Mass Incarceration in the Age of Colorblindness

By Michelle Alexander

There are some books so good, so coherent and persuasive, and so morally urgent, that I don’t really feel comfortable reviewing them.  They speak better for themselves than I ever could, and I am tempted, in these cases, to simply quote them at length, to put their most powerful passages forward verbatim and stand next to them, with humility.

The New Jim CrowThe New Jim Crow‘ is that kind of book.  There is absolutely nothing I can write about this book that will be more effective, or affecting, than something like this:

‘…it is nearly impossible to imagine anything remotely similar to mass incarceration happening to young white men.  Can we envision a system that would enforce drug laws almost exclusively among young white men and largely ignore drug crime among young black men?  Can we imagine large majorities of young white men being rounded up for minor drug offenses, placed under the control of the criminal justice system, labeled felons, and then subjected to a lifetime of discrimination, scorn, and exclusion?  Can we imagine this happening while most black men landed decent jobs or trotted off to college?  No, we cannot.  If such a thing occurred, “it would occasion a most profound reflection about what had gone wrong, not only with THEM, but with US.”  It would never be dismissed with the thought that white men were simply reaping what they have sown.’ (p. 205)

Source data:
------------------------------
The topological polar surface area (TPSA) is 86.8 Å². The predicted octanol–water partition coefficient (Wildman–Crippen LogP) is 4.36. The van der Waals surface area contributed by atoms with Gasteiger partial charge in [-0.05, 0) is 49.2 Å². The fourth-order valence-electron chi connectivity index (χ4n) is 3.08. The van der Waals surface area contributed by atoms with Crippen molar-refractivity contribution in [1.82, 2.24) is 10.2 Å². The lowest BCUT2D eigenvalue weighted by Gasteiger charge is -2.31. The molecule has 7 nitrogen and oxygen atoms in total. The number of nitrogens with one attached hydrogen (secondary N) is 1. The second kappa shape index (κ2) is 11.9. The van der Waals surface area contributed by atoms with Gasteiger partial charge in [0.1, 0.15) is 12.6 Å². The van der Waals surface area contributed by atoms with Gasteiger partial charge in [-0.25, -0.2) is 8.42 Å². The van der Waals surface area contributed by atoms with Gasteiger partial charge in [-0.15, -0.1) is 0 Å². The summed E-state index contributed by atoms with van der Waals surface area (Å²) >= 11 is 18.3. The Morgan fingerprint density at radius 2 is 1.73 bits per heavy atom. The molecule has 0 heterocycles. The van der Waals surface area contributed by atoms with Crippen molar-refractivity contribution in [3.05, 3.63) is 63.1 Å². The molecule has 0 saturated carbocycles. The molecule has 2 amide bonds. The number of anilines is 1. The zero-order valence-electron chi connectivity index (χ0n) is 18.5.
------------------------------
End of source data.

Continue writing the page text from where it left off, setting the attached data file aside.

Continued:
Or this:

‘The profile [the drug-courier profile used by law enforcement during drug sweeps] can include traveling with luggage, traveling without luggage, driving an expensive car, driving a car that needs repairs, driving with out-of-state license plates, driving a rental car, driving with “mismatched occupants”, acting too calm, acting too nervous, dressing casually, wearing expensive clothing or jewelry, being one of the first to deplane, being one of the last to deplane, deplaning in the middle, paying for a ticket in cash, using large-denomination currency, using small-denomination currency, traveling alone, traveling with a companion, and so on.’ (p. 71)

Or this: